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Collecting Silver

 

 

Collecting antique silver can be personally rewarding as well as offering you the opportunity to collect items of value to enhance your home.  Before we get to a few tips to help you start; below are a few interesting facts about silver.

"The allure of silver has endured since civilization began.  It is second only to gold as a precious metal. Silver has a long history. It has been mined for over 5,000 years. The Greeks minted the drachma; the Romans the denarius; and the British their English shilling (sterling). Alexander the Great had an elite guard on which he bestowed silver shields. Imagine the opposing army facing those shields on a sunny day. The Lavrion Silver mine in ancient Greece provided funds for the Athenians.  The funds helped them defeat the Persians and build the Acropolis and other monuments. In the Medieval period through the seventeenth century spoons were a personal item and presented at baptism.  Horn, pewter, brass, and silver were used to craft spoons.  Normally, only wealthy families presented silver spoons at birth.  People took their spoons to banquets (none were provided) so your station in life was revealed by your spoon.  There really is meaning behind that old saying "Born with a silver spoon in your mouth".

Silver's great strengths include reflectivity, malleability and ductility.  Silver reflects a high percentage of light that falls on it.  Photographing silver for Internet listings can be a challenge!  Malleability and ductility refer to the ability to shape and mold.  These two characteristics have made it a favorite for craftsman through the centuries.  Their creativity is almost unlimited when working with silver.  Silver is also an excellent heat conductor.  One additional interesting note: bacteria cannot survive on silver.  Some early surgical instruments were crafted of silver; therefore, these items are highly collectible.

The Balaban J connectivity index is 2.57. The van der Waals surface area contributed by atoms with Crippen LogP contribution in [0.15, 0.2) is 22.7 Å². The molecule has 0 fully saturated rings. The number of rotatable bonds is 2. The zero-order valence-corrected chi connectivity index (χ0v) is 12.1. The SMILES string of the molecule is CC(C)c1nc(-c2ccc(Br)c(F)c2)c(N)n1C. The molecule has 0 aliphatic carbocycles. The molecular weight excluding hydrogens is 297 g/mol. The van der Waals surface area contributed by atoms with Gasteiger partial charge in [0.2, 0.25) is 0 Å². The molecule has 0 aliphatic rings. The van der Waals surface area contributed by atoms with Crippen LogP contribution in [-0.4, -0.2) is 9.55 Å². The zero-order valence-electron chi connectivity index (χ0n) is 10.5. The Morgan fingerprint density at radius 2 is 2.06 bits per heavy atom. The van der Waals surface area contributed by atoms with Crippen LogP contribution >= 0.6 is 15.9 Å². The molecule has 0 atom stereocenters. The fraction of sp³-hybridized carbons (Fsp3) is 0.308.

I have customers that collect a wide range of items. Vesta cases, snuff boxes, nutmeg graters, tea caddies, tea caddy spoons, master salts, candlesticks, card cases, wine/spirit labels, servers (asparagus, tomato, etc.), christening cups, trophy cups, napkin ring holders, timbales, and more."  (article by Deborah Hartsook)

Here are a few tips to consider if you decide to collect. 

1- Choose a specific type of object that interests you.  Will you use it for your table and entertaining?  Or will be be part of your interior design plan? 

2- Decide on your budget

3- Choose an era that you find interesting such as Georgian, Victorian, Edwardian, Louis XV, or others.

4- Or pick a manufacturer or silversmith such as; Tiffany, Gorham, Whiing, Puiforcat, the Batemans. 

5- As with all works of art condition and rarity of the items will affect prices of antique silver.  

6- Start to research and read about silver hallmarks.   There are several on-line sites to help with silver hallmarks and identification.